By Kelly Inouye


Interface Gallery, a new alternative art space in Oakland’s Temescal Alley curated by Suzanne L’Heureux, is dedicated to exhibiting work that explores the human relationship to our environment in varied and sometimes unexpected ways. I recently spoke with Suzanne about her programming, community engagement, and why using the word “activism” in relation to her gallery makes her a little uncomfortable.



Suzanne L’Heureux outside Interface Gallery. Photo Credit: Kelly Inouye 2012

Kelly Inouye: How did Interface Gallery come about? What motivated you to start the gallery?


Suzanne L’Heureux: I’ve always loved looking at, thinking about and talking about art. I have a master’s degree in art history and I’ve been teaching at the Academy of Art for a number of years now. I’m also very engaged in community building in my neighborhood. I live in a co-housing community right up the street from the gallery and I’ve been organizing the Temescal Street Cinema for the last five years, which is a free outdoor movie night that runs every summer. While Temescal Street Cinema highlights the work of Bay Area artists, it really developed first out of a desire to bring people together within the community. My desire to open a gallery really evolved out of this dual interest in building community and how much I value the way that reflecting on art, responding to it,  and conversing about art with others, has the potential to deepen our understanding of ourselves and our relationship to the world. So what a better way to build community than by using art as a sort of starting point.

Exhibitions at Interface seem to feature a broad range of events geared towards elaborating on work in the shows and engaging the community. Can you talk about how you curate the programming?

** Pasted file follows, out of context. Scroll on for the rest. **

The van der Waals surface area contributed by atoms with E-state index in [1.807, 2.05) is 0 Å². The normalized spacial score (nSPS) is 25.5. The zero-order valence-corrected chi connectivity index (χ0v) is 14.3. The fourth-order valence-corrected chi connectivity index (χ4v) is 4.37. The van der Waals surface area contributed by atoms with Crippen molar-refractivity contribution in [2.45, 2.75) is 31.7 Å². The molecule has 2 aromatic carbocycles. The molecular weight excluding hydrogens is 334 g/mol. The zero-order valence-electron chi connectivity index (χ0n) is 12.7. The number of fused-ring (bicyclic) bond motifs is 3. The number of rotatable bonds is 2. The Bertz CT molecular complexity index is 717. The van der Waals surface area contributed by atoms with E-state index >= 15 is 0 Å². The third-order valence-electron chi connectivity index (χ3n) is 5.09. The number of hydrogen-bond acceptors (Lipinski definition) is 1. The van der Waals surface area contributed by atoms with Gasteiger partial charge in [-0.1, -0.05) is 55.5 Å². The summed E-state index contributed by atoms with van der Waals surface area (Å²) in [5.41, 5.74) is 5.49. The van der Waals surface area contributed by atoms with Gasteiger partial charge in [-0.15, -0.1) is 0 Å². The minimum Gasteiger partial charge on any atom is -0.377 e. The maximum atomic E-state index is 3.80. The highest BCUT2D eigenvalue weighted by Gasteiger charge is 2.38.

Well, I’m only in the third show now, so curating shows and creating exhibition programs is a new thing for me, but it’s definitely part of my mission to try to take the themes deeper through additional interactive programming and to provide different points of access for people.  The programming has taken a variety of forms so far, and I see it as being something that will be an integral part of future shows. I like to think about the events as being part of the narrative arc of the “exhibition program.”  So far, with the group shows that I’ve planned, there’s a way that the artists and work are fitting into the overarching theme, and part of that is also filled out by the events that are offered.


In the inaugural show, in·ter·face, works in the gallery related to the theme of interface from a variety of perspectives. Helga Hizer’s “Apparatus 1: For the Exchange of Undivided Attention,” for example, provided a literal interface for communication. The free Breema session that was offered as one of the gallery events in conjunction with the show, enabled the idea of touch to be explored.  So even though the Breema event was sort of an aside, on the other hand, it brought in an integral aspect of the theme of interface.  And, even for those who did not participate in the workshop, knowing it was offered became an engaging aspect of the show’s “story.”

Apparatus 2012. Courtesy Helga Hizer

With the current Food Shift exhibit, which is exploring food waste and food systems, the events have been extremely integral to the exhibition, which takes more of a social practice approach.  In addition to a film screening and some talks, there was a preserve making demo with fruit that was foraged from the neighborhood, and a dinner in which we used food byproducts of the meal, like carrot tops, fig and cabbage leaves, and onion skins, to dye fabrics.



“Dinner to Dye For” event in conjunction with the “Food Shift” exhibition. Guests used food byproducts from the meal to dye fabrics. Image Courtesy Interface Gallery.

What you’re talking about ties into this relationship between art and activism that I see happening in the exhibitions at Interface, and I’m wondering if you could talk a little about that.  


It’s funny because the word “activism” has come up a number of times and I get why, but it makes me a little uncomfortable. Building community is important to me, but rather than thinking about it in the broader sense of activism where the goal would be to change the world or make a political impact, I feel like what I’m doing is more intimate. I want to emphasize what I see as an inherent aspect of art, which is its potential to deepen and enrich our lives. Sometimes that gets squeezed out or obfuscated because of the way art gets comodified, which is unfortunate.